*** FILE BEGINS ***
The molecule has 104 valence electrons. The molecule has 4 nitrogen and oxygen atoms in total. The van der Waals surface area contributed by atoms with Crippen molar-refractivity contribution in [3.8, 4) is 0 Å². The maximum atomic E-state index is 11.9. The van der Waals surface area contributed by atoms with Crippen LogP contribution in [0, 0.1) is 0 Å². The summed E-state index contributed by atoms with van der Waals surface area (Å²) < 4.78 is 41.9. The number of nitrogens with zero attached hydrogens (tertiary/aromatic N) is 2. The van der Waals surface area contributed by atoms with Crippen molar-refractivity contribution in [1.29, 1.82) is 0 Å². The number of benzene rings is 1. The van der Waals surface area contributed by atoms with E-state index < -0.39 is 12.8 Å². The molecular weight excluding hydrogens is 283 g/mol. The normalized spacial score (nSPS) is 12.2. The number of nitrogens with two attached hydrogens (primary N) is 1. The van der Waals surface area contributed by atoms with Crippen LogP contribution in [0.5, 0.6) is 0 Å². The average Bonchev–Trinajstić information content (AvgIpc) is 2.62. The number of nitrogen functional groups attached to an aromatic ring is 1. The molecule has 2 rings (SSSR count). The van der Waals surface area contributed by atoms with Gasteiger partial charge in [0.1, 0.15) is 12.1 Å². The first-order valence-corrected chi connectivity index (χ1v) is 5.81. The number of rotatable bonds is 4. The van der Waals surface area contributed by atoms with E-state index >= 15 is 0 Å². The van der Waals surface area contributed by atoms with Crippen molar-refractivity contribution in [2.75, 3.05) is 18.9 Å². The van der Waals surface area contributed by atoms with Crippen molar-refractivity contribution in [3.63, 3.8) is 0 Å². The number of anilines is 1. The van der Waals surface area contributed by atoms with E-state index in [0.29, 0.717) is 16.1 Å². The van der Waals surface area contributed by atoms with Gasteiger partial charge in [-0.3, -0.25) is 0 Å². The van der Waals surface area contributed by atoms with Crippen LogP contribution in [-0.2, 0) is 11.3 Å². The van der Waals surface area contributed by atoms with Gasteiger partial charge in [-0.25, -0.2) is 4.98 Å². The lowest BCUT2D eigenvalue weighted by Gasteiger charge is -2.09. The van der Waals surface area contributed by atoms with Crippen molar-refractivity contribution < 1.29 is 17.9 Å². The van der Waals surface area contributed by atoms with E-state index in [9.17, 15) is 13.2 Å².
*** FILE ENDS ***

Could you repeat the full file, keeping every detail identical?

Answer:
The molecule has 104 valence electrons. The molecule has 4 nitrogen and oxygen atoms in total. The van der Waals surface area contributed by atoms with Crippen molar-refractivity contribution in [3.8, 4) is 0 Å². The maximum atomic E-state index is 11.9. The van der Waals surface area contributed by atoms with Crippen LogP contribution in [0, 0.1) is 0 Å². The summed E-state index contributed by atoms with van der Waals surface area (Å²) < 4.78 is 41.9. The number of nitrogens with zero attached hydrogens (tertiary/aromatic N) is 2. The van der Waals surface area contributed by atoms with Crippen molar-refractivity contribution in [1.29, 1.82) is 0 Å². The number of benzene rings is 1. The van der Waals surface area contributed by atoms with E-state index < -0.39 is 12.8 Å². The molecular weight excluding hydrogens is 283 g/mol. The normalized spacial score (nSPS) is 12.2. The number of nitrogens with two attached hydrogens (primary N) is 1. The van der Waals surface area contributed by atoms with Crippen LogP contribution in [0.5, 0.6) is 0 Å². The average Bonchev–Trinajstić information content (AvgIpc) is 2.62. The number of nitrogen functional groups attached to an aromatic ring is 1. The molecule has 2 rings (SSSR count). The van der Waals surface area contributed by atoms with Gasteiger partial charge in [0.1, 0.15) is 12.1 Å². The first-order valence-corrected chi connectivity index (χ1v) is 5.81. The number of rotatable bonds is 4. The van der Waals surface area contributed by atoms with E-state index >= 15 is 0 Å². The van der Waals surface area contributed by atoms with Crippen molar-refractivity contribution in [2.75, 3.05) is 18.9 Å². The van der Waals surface area contributed by atoms with Crippen molar-refractivity contribution in [3.63, 3.8) is 0 Å². The number of anilines is 1. The van der Waals surface area contributed by atoms with E-state index in [0.29, 0.717) is 16.1 Å². The van der Waals surface area contributed by atoms with Gasteiger partial charge in [-0.3, -0.25) is 0 Å². The van der Waals surface area contributed by atoms with Crippen LogP contribution in [-0.2, 0) is 11.3 Å². The van der Waals surface area contributed by atoms with Gasteiger partial charge in [-0.25, -0.2) is 4.98 Å². The lowest BCUT2D eigenvalue weighted by Gasteiger charge is -2.09. The van der Waals surface area contributed by atoms with Crippen molar-refractivity contribution < 1.29 is 17.9 Å². The van der Waals surface area contributed by atoms with E-state index in [9.17, 15) is 13.2 Å².